the frute with him also. And as he yede forthe, he sawe the secounde frewte afer, and for
he hungerid, he yete of that frute, and anon he was clansid of alle his lepr; and toke of the
frute with him, and livid welle withe sustenaunce thereof. Thenne he sawe a feire castell,
and in the circuite aboute ful of hedis of lechis. And as he come ny to the castell, there
mette two squiers, and thei seid to him, "Der frende, whens erte thowe?" "I am," quod he,
"a leche of fer contrees hennys." Thenne saide thei, "The kynge of this castell is a lepr
man, and manye lechis comithe to him, and undirtakithe to hele him, up peyne of hir hedis,
and thei havithe y-faylid everychone; and therfor thow maiste see hir hedis sitte in the
wallis of the castelle. And therefore we telle thee for certeyne, yf thow undirtake my lorde,
and not hele him, thou shalte lese thy lyfe." Thenne saide he, "Yis, I shalle hele him." Tho
he was browte before him, and he gaf the kynge of his frewte to ete, and also he gafe him
of his secounde water to drynke, and anon the kynge was hole. And he gaf to Jonathas
riche giftes, and fair, plentefully, and mo behite him, yf he wolde abyde withe him. But he
wolde not assent to dwelle withe him. And eche day he usid to go unto the see-syde,
that was therin, to aspie yf ther wer enye shippe, that myght bringe him home. And at the
laste, in a certeyne day there come toward thirty shippis, and alle in a morow reysid
there. Thenne Jonathas enquerid amonge hem, yf eny shippe wer there redy for to go
to swiche a londe, wher as he hauntid scole.
    At the last he founde a shippe redy, that wolde to the same contree. Thenne Jonathas
was gladde, and enterid into the shippe, aftir that he hadde take leve of the kynge.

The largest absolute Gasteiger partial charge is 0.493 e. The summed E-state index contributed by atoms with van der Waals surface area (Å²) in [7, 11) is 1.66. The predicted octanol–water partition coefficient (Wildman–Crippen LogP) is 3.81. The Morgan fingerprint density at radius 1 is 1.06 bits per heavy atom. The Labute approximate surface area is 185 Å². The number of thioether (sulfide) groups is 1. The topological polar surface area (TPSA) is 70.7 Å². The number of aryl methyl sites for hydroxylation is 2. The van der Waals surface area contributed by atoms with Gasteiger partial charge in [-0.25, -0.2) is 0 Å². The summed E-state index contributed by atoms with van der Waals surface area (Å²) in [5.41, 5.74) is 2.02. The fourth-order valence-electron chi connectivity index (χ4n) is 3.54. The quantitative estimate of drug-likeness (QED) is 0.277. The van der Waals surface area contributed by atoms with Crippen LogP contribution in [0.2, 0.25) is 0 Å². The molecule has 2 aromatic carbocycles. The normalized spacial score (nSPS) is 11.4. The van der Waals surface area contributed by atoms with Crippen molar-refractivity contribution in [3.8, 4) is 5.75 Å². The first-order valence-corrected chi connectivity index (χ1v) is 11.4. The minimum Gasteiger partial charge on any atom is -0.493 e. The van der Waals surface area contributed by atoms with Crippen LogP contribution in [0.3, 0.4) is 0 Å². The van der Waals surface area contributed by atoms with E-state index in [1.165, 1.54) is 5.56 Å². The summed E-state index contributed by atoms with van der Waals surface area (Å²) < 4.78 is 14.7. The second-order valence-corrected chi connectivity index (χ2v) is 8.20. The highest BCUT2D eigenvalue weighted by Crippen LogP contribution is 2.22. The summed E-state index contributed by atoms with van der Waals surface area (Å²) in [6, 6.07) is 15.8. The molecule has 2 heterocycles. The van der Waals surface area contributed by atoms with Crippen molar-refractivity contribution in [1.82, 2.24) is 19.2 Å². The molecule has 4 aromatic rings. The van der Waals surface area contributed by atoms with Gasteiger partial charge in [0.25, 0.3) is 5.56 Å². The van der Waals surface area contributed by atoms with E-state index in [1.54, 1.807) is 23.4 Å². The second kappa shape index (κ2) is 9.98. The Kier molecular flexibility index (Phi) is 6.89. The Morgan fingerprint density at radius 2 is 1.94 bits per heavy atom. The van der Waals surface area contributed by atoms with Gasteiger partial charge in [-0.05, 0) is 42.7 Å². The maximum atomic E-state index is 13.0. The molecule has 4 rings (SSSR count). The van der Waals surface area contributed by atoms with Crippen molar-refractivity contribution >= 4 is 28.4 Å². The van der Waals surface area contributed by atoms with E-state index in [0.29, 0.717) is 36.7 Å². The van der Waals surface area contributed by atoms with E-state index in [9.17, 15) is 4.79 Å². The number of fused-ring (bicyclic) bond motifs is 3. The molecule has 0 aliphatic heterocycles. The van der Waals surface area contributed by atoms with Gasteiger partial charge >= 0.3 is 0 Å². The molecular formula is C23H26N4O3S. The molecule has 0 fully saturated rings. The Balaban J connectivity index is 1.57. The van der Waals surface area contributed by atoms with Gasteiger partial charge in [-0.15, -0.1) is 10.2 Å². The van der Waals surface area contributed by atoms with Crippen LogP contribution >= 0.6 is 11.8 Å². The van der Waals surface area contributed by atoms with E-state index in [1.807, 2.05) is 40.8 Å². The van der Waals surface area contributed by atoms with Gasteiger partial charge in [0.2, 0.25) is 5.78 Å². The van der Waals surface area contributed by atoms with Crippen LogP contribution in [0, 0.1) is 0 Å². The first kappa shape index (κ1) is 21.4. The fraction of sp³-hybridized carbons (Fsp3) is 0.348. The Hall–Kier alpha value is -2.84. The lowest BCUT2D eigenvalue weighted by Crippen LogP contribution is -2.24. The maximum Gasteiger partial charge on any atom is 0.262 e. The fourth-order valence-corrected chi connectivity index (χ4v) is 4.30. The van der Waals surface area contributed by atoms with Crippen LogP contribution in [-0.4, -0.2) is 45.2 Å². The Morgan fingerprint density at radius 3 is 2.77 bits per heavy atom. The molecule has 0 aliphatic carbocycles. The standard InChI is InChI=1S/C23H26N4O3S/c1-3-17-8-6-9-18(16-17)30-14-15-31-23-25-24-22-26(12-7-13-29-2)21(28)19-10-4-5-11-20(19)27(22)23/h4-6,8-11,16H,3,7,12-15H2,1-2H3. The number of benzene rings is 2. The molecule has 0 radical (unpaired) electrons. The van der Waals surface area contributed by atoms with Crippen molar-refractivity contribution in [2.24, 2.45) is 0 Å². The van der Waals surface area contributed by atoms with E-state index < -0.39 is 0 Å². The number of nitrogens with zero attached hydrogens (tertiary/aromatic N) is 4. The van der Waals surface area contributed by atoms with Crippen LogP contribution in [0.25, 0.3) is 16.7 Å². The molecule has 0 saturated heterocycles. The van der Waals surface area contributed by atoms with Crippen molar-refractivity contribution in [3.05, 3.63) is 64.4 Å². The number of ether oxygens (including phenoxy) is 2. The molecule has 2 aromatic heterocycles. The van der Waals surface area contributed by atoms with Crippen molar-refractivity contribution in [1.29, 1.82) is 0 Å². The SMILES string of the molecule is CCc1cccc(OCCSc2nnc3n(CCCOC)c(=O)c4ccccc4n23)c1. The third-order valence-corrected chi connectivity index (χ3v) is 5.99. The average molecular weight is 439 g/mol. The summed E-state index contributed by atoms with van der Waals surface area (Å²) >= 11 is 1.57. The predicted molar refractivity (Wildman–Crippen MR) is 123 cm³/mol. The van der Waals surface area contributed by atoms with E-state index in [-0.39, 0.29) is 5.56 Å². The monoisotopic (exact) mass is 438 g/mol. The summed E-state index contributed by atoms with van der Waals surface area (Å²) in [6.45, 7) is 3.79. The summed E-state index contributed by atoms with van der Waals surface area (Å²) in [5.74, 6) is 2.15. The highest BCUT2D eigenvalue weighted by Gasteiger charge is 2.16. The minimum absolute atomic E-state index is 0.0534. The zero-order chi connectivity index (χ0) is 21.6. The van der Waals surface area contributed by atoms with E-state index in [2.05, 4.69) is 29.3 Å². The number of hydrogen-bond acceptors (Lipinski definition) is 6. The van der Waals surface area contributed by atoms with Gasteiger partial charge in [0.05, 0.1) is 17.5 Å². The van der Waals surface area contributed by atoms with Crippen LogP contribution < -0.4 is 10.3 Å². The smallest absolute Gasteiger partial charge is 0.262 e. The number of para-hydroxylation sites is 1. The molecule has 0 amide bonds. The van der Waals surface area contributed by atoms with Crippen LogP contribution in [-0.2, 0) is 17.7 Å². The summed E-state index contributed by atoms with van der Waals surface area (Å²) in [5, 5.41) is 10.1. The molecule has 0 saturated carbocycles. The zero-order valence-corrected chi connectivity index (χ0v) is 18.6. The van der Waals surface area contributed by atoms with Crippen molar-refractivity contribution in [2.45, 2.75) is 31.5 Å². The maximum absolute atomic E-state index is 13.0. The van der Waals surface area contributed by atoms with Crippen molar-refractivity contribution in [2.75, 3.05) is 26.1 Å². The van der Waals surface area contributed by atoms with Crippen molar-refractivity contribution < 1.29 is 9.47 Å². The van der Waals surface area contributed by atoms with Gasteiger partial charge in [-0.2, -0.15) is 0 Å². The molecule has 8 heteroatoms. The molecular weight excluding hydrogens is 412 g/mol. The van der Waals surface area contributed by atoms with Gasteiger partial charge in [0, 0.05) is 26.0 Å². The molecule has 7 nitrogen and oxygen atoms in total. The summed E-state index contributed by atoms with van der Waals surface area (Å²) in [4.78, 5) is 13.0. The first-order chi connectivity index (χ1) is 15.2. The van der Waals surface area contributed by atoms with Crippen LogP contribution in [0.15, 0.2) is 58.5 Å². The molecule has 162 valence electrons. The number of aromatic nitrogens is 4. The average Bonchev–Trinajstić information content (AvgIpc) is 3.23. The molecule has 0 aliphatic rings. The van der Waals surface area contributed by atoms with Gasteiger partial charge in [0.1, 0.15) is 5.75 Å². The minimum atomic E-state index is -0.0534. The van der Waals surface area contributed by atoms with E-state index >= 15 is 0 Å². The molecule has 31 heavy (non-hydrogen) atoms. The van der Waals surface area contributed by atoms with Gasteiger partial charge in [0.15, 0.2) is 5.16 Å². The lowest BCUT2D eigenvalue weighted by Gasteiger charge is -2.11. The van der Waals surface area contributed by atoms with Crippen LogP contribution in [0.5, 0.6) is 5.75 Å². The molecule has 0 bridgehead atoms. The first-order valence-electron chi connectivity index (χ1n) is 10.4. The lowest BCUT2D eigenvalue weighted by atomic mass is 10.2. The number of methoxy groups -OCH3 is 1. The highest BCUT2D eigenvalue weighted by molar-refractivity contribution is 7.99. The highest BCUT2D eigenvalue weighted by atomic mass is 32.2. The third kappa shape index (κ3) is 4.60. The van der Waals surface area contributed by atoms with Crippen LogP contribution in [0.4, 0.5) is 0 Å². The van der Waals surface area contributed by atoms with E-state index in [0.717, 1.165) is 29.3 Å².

Sone aftir that he was come to the citee, there as was his leman. But ther was noon
that had knowleche of him, for longe tyme, that he had be devourid with wilde bestes.
Whenne Jonathas was in the citee, anoon he toke cure of syke peple, and he helid alle.
And by that tyme his leman was the richeste of that citee, by vertu of the rynge and
of the broche, and of the clothe, but she was gretly turmentid withe sikenesse. And
whenne she harde telle, that such a sotill leche was come to the citee, anoon she made
messagers to go for him, and that he wolde vouchesaffe to hele hir of hir sykenesse.
Jonathas come to hir, and there he fonde his lemman on bed; and he knewe hir welle,
but she knew not him. And whenne he hadde i-seyne hir uryne, he seide to hir,
"Worthi ladye, thow haste oo sekenesse that may not be helid but by oo way; and yf
thow wolt preve that wey, thowe may be helid." Then seide she, "I am redy to do
whatsoever thow comaundist, so that I be hole therby." Jonathas saide to hir,
"Thou moste be clene i-shriven; and yf thou have withedrawe owte fro eny man
with wronge, thow moste restor hit agene, and thenne I shalle warante thee to be
hole; and ellis my medicinis wolle not stonde in stede." And so by cause that she was
grevousely holde withe sekenesse, she made an opyn confession afore al men, how
that she had deseyvid the sonne of the Emperoure, as hit is seide afor, and how she
lefte him at the ende of the worlde. Thenne seide he, "Wher ben the thre jewellis that
thou withedrew fro him, scil. the ringe, the broche, and the clothe?" And she tolde
him that thei wer at hir beddis fete, in a chest. "And therfor," she saide, "open the
cheste." And there he fonde as she saide, with gret joye to him. And he toke the ringe
and put hit on his fynger, he sette the broche on his breste, and toke the clothe undir
his arme. And he toke hir drinke of his firste cruet, scil. of that water that drow awey
the fleshe of his fete, and yaf hir to ete of that frute that made him lepr; and whenne
she hadde resseyvid hit, she was in swiche a likenesse, that no man wolde no lenger
abide with hir, and in that grete angr she yede up the sprite. Thenne aftir hir dethe,